Here’s what the lens can say
From negative to positive. History of Belarusian photography.
You can see the first photographs of 1840-1860, unique postcards with views of Belarusian cities, cameras and rare printed thematic editions of the late 19th — early 20th century at the From Negative to Positive exhibition of the famous historian and collector Vladimir Likhodedov, which s held at the National Historical Museum of the Republic of Belarus
Ambrotype of the Minsk Kaplan family (1854-1860s)
The exposition is timed to coincide with the opening of the photographic research sector in the museum. Its appearance was facilitated by an agreement signed with the support of the ministries of culture of Belarus and Russia in early December 2022 during the 5th Museum Forum between the National Historical Museum of the Republic of Belarus and the State Museum and Exhibition Centre ROSPHOTO from St. Petersburg. “The National Historical Museum, as the owner of the largest collections, including photographic ones, oversees the creation of a general catalogue of the country’s museum fund. Having started work on the digitisation of museum objects, we realised that photography should be deeply involved. Interaction with ROSPHOTO is important to us. This is a large research centre that has developed a huge methodological base for the study and research of photographs, has an extensive digital collection of photographic exhibits from all museums in Russia. The specialists of the centre are ready to share their experience with our team by organising annual internships for us. Co-operation with the famous historian and owner of the unique collection Vladimir Likhodedov is a good reason to start a large-scale project to preserve the common historical heritage in the Year of Peace and Creation,” Director of the National Historical Museum of the Republic of Belarus Aliaksandr Khromoy says.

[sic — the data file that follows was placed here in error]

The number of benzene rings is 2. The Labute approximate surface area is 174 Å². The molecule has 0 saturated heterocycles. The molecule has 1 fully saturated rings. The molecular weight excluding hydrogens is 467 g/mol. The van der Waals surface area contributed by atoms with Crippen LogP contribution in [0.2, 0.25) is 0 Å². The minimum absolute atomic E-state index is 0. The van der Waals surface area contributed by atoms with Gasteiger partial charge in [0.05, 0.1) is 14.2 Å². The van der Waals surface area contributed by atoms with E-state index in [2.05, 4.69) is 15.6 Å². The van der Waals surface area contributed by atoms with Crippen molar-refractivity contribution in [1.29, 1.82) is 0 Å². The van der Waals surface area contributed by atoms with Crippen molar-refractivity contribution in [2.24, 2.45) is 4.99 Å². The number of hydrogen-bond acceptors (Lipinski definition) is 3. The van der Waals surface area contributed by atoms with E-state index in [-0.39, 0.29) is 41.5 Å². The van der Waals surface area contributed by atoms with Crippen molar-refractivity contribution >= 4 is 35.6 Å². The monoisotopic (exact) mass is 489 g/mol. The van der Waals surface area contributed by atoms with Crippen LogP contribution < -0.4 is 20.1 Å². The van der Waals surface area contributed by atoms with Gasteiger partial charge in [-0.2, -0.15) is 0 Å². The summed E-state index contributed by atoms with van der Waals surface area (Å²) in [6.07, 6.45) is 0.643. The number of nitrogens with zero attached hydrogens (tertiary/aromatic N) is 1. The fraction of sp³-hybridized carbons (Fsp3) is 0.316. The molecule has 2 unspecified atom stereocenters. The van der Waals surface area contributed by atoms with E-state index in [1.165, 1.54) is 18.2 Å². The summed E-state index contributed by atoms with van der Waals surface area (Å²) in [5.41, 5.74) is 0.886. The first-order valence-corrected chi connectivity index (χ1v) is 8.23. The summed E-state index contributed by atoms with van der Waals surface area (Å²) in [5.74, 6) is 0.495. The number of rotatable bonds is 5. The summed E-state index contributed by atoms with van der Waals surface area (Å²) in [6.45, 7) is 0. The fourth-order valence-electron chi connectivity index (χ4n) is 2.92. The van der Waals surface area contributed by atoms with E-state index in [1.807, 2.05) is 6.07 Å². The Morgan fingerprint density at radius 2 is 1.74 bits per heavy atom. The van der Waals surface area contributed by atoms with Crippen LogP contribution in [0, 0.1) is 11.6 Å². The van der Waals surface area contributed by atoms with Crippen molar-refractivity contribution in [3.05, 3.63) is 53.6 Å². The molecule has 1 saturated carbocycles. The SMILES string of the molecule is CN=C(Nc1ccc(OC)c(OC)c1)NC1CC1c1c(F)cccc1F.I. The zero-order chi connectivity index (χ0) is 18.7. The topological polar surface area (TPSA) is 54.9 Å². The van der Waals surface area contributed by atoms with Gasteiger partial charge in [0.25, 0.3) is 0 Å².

Indeed, the life of a modern person cannot be imagined without photography. Over time, even unpretentious, but so popular today selfies against the background of architectural monuments and sights in cities and villages, amateur family photos can become the subject of deep scientific study. Nevertheless, this is a matter for future generations! And ours now is to marvel at the priceless artefacts that have been preserved since the middle of the century before last.
The exhibition presents unique daguerreotypes of the 1840s–1850s, on which, from a certain angle, you can see images of respectable men in tailcoats and smartly dressed women of different ages with neatly styled hair in the fashion of those years fixed on silver or silver-plated copper plates.
“Daguerreotype is a very time-consuming and expensive process. To take one picture, the visitor had to sit still for 30–40 minutes. For this, special devices were used to support the head. The first photos were really expensive, literally and figuratively! Now they are generally priceless. It is a great honour for any museum to have them in its collections,” the curator of the exhibition, Head of the Photographic Research Sector of the National Historical Museum Svetlana Khoruzhik notes.